Over the past year, the Metro Industrial Areas Foundation, a civic group, has threatened to file suit charging the city has for years violated the Americans With Disabilities Act by housing hundreds of tenants with asthma in mold-infested units. The Monday settlement will allow a Manhattan federal judge to monitor NYCHA’s promised improvements over the next three years. 

Most important for tenants, the agreement makes mold abatement NYCHA’s top priority, with the agency committing to remedy all mold conditions — including the underlying leaky pipes — within 15 days of receiving a complaint. NYCHA must then follow up within 60 days to make sure the work was done correctly and to ensure mold and moisture “have been eliminated entirely.”

“This agreement is long in coming,” declared tenant Maribel Baez, whose asthma has been aggravated for years by mold in her Marlboro Houses apartment in Brooklyn. “My hope is that (with) Metro IAF, our lawyers and a federal court all keeping NYCHA and the city accountable, conditions for me and my fellow tenants will begin to improve.”

 

Metro IAF NY Wins Federal Judicial Oversight to Ensure Real Cleanup of Mold by NYCHA

The City Housing Authority is about to come under judicial oversight to erase one of its worst plagues — creeping mold in aging apartments, the Daily News has learned.

The city signed off on a consent decree Monday that will give a federal judge the ability to ensure the New York City Housing Authority finally eradicates the longstanding and dangerous condition.

EBC and NYCHA Leaders Take Action

More than 450 NYCHA tenants and leaders gathered at Our Lady of Mercy last night to say, as Nancy Baptiste from St. Paul put it, "Enough!"  The room was electric with anger and energy.   

Father Mason began by putting our fight to clean up NYCHA in the context of a larger 35-year struggle to rebuild our neighborhoods.  We've made great progress but we are not finished yet.  

Leader after leader testified about moldy ceilings, huge leaky holes, giant water bugs, and the damage these cause to their health.  "My apartment is making me sick," said Tawana Myers, who is recovering from two open-heart surgeries.  "Let me breathe.  Get some people to my apartment and my neighbors' apartments and start making the repairs."

Michell Hernandez, a young leader from Mercy, held up her family's nebulizer machine that she, her father and mother must use to breathe at night because the mold is so thick in their apartment.  She implored NYCHA to stop using paint to treat their mold.  "If my apartment were a patient at a hospital run by the New York City Housing Authority, it would be dead. Dead."  Get in there, she added, and find the source of the leak and treat it properly.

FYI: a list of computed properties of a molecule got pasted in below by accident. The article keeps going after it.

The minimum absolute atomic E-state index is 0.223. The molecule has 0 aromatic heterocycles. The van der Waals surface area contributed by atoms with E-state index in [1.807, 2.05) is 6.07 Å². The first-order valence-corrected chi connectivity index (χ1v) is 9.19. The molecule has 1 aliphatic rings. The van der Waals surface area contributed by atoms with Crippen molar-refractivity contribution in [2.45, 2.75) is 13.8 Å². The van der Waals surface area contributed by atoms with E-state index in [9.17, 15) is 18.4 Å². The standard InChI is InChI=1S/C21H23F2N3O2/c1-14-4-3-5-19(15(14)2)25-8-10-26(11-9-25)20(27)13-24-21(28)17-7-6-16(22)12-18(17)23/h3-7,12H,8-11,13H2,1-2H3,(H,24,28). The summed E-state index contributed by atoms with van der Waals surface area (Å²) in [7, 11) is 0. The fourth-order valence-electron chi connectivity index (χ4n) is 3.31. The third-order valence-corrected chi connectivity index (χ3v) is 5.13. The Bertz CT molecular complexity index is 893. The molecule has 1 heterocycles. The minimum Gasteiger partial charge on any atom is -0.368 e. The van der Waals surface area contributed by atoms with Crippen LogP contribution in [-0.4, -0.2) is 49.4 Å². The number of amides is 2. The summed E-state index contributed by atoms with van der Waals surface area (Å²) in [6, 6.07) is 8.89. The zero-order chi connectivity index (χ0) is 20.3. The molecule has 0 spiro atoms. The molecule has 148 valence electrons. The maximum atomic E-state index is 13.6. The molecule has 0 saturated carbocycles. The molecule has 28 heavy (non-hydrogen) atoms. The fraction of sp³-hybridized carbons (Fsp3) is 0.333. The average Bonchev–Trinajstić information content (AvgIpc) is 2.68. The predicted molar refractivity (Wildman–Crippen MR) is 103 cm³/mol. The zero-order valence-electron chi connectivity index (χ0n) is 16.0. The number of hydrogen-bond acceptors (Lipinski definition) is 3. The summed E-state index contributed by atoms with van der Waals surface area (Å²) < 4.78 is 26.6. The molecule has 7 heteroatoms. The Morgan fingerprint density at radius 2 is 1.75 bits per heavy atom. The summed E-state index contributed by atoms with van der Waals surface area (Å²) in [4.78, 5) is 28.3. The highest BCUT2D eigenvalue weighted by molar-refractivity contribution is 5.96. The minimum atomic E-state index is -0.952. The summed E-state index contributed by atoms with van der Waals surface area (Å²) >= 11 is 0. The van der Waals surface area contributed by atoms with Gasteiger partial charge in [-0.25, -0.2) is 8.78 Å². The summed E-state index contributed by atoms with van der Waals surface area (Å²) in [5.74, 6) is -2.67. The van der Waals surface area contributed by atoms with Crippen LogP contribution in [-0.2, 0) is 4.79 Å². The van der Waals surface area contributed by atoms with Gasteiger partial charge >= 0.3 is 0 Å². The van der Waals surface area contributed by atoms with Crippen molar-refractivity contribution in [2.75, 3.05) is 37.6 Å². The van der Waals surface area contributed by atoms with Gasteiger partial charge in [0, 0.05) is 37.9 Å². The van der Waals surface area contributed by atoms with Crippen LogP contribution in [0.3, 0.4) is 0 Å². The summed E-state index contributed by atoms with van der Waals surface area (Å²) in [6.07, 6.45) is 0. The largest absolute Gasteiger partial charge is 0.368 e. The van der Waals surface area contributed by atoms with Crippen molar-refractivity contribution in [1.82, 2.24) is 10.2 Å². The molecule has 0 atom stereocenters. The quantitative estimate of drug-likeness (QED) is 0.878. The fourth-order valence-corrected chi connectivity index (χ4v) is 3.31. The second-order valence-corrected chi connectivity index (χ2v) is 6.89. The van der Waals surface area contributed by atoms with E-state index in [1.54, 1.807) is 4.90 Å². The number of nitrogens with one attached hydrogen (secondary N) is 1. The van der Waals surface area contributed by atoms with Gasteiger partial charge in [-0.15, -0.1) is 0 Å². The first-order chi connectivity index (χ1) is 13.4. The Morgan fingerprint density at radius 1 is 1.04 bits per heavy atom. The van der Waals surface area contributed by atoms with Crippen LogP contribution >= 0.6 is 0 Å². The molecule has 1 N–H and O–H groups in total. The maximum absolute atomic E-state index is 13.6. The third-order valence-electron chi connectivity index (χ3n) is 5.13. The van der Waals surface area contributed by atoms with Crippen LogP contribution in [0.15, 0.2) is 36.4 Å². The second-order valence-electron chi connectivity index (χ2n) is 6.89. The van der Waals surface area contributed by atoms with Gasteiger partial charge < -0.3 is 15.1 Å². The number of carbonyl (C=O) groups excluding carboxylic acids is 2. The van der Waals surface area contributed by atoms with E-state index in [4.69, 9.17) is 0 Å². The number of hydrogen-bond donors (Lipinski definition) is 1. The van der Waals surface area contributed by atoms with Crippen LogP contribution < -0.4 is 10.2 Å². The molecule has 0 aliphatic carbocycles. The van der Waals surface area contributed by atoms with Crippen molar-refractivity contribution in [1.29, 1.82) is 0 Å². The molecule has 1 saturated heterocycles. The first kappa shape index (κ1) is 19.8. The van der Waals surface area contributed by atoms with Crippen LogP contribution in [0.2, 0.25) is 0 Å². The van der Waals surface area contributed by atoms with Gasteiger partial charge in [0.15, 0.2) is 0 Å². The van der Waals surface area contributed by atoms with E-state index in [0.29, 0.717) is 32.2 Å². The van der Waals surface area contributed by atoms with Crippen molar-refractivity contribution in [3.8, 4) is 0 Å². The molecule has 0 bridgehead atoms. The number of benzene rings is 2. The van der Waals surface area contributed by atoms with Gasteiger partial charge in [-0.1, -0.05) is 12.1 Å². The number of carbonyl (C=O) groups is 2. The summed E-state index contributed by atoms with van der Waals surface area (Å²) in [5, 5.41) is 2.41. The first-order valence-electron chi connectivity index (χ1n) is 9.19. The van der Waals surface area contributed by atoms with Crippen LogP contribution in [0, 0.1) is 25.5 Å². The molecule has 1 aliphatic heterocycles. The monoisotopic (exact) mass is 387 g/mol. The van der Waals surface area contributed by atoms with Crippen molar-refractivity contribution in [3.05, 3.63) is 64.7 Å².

Reverend Bachus recalled with anger at witnessing a member of Mt. Ollie have an asthma attack at church.  "You're health should not be determined by the address that you are from.  But it is for many people who live in NYCHA."

You could feel the tension as Carlos Laboy-Diaz approached the microphone. Laboy-Diaz is NYCHA's VP for Operations and supervises the borough directors, including Brooklyn's Philip Calandrillo.  Reverend Brawley and Nyginer Brewer laid it out to Laboy-Diaz clearly:  this is a test and it's pass or fail.  To pass, you've got to commit to make the more than 400 repairs that we have spent weeks documenting and investigating, and too many years living.  

Laboy-Diaz quickly withdrew into NYCHA babble about how much progress they've made over the last year. Reverend Brawley cut him off, "You're not answering our question.  You've failed the first test.  Let's start over."  The back and forth continued for almost 10 minutes until finally Laboy-Diaz begrudgingly agreed to stop the leaks, repairs the walls, paint the living rooms and send the exterminators to almost 150 apartments.  

Laboy-Diaz has made commitments like this before to our allies at South Bronx Churches and then failed to deliver.  It's up to us to make him and Calandrillo follow through.  Next Monday, we'll lead a joint tour of a handful of these apartments so they can see first hand what tenants are living with.

Both teams -- the one up front and the larger one throughout the church -- did an excellent job together.  We had a good mix of new and veteran leaders and churches, and great anger and energy.  Congratulations to everyone who has spent the last 6 months meeting other church and school members; organizing house meetings and listening sessions; and finding scores of talented leaders willing to do the work to continue the rebuilding.